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Abu Dhabi, UAESaturday 22 September 2018

'Mutti' Merkel is hated by some but still looks unbeatable in German election

The chancellor who opened Germany’s borders to more than a million people fleeing the Middle East and Africa has been pelted with tomatoes, booed and shouted down by protesters

Election posters of German chancellor Angela Merkel on street in Frankfurt on September 20, 2017, five days before Germany's general election. AP Photo / Michael Probst
Election posters of German chancellor Angela Merkel on street in Frankfurt on September 20, 2017, five days before Germany's general election. AP Photo / Michael Probst

If he had the right to vote, Riyad Aledrise, a Libyan refugee who fled to Germany with his family in 2013 and lives in Berlin, would not think twice about who to back in Sunday’s election.

“Angela Merkel, and most refugees are rooting for her as well because she gave people hope of a fresh start and a better life,” Mr Aledrise, 47, told The National.

Yet at campaign rallies around the country, the chancellor who opened Germany’s borders to more than a million people fleeing conflict and poverty in the Middle East and Africa since 2015 has been pelted with tomatoes, booed and shouted down by protesters roaring “traitor of the people” and “liar.”

To hurl vegetables and abuse at the internationally respected chancellor would have been unheard of in previous elections and shows she is no longer as unassailable as in 2013, when she scored a personal triumph by leading her Christian Democratic Union party to its best result since the heady days of reunification in 1990.

The 63-year-old chancellor, who has been in power since 2005 and is dubbed the nation’s “Mutti” or “Mummy”, has become a hate figure to millions of Germans. The refugee crisis has divided the country and invigorated the anti-Muslim, anti-immigration Alternative for Germany (AfD) which looks set to become the first far-right party to enter parliament in more than 60 years.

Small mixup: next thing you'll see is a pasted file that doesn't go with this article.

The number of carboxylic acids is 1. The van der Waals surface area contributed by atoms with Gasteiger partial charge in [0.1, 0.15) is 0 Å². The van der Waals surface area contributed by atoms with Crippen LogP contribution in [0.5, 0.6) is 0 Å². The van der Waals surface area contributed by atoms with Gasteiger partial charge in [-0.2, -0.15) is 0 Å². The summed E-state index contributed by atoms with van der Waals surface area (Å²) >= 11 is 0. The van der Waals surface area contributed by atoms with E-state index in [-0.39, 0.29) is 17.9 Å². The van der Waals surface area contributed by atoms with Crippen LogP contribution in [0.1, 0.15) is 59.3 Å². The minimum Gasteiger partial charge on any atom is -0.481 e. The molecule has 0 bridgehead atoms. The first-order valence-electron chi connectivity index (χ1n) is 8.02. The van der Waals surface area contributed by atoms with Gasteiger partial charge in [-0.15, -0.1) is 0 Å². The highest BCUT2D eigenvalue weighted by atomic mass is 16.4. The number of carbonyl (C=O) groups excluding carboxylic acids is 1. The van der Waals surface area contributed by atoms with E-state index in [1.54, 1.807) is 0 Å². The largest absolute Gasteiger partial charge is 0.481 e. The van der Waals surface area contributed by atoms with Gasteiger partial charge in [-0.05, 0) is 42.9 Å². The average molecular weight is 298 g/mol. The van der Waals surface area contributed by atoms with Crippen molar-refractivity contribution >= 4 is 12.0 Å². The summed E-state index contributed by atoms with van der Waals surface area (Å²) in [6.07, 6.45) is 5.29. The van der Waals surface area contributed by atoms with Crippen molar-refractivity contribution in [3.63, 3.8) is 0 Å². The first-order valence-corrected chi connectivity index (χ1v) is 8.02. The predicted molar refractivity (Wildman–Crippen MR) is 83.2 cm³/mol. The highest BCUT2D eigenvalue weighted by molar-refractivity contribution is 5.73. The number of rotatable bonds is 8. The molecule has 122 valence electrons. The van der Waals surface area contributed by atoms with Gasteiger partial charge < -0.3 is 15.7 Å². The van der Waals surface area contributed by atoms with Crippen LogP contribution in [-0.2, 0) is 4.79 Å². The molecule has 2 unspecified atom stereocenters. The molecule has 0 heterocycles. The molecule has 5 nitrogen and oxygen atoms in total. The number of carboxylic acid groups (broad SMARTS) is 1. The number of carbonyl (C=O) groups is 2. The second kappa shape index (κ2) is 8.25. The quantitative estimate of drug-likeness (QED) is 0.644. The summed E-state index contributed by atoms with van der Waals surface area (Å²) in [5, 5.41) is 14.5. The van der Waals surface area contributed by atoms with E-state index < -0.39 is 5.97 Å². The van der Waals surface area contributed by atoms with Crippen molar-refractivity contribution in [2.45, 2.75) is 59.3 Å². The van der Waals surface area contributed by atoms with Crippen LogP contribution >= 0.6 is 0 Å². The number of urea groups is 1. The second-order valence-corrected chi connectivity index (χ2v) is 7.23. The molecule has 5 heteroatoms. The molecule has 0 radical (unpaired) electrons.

Yet opinion polls show she is almost certain to win a fourth term in Sunday’s election. Political scientist Gero Neugebauer at Berlin’s Free University has an intriguing analogy of the nation’s changing relationship with Ms Merkel.

“In 2005 when Mutti’s rule began, the electorate was a child,” he told The National. “But now it has reached adolescence and is casting a more critical eye on its mother and becoming increasingly aware of her weaknesses. But it also sees her strengths and isn’t ready to leave home yet.”

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Opinion polls shows there is no mood for change. Support for her conservatives is at 36 per cent, 14 points ahead of the centre-left Social Democrats of her challenger Martin Schulz, according to a poll by the Insa institute published on Sunday. Pollsters are saying it would take a miracle for her to be ousted. The only question is which party will become her junior coalition partner.

It might seem surprising that Ms Merkel is so certain to win despite the migrant controversy. But the mighty economy is firing on all cylinders and generating so many new jobs that companies cannot fill them. And with an unpredictable Donald Trump in the White House, the growing North Korean nuclear threat, Russia flexing its muscles and a simmering diplomatic crisis with Turkey stoked by its combative president Recep Tayyip Erdogan, the chancellor embodies what Germany craves most: stability.

“She’s the one who gives the biggest sense of security, she handled the 2008 financial crisis and then the euro debt crisis and now she’s seen as a safe pair of hands in the uncertain global environment,” Manfred Gullner, director of the Forsa polling institute, told The National. “She’s like the nation’s shield.”

She has also managed the refugee influx. Despite refusing to abandon her open-door policy, the number of migrants fell sharply last year, to 280,000 from 890,000 in 2015, due to borders closing along the so-called Balkan route up to Germany from Greece and a refugee deal with Turkey to stop illegal migration across the Aegean.

This year, the numbers have dropped even further and, under mounting pressure following terrorist attacks by asylum-seekers last year, Ms Merkel’s government has stepped up the expulsion of rejected migrants and placed strict curbs on the immigration of refugees’ family members. In what was widely labelled as a media stunt, authorities last week deported 12 Afghan asylum-seekers, ignoring criticism that Afghanistan is too unsafe to send people back there.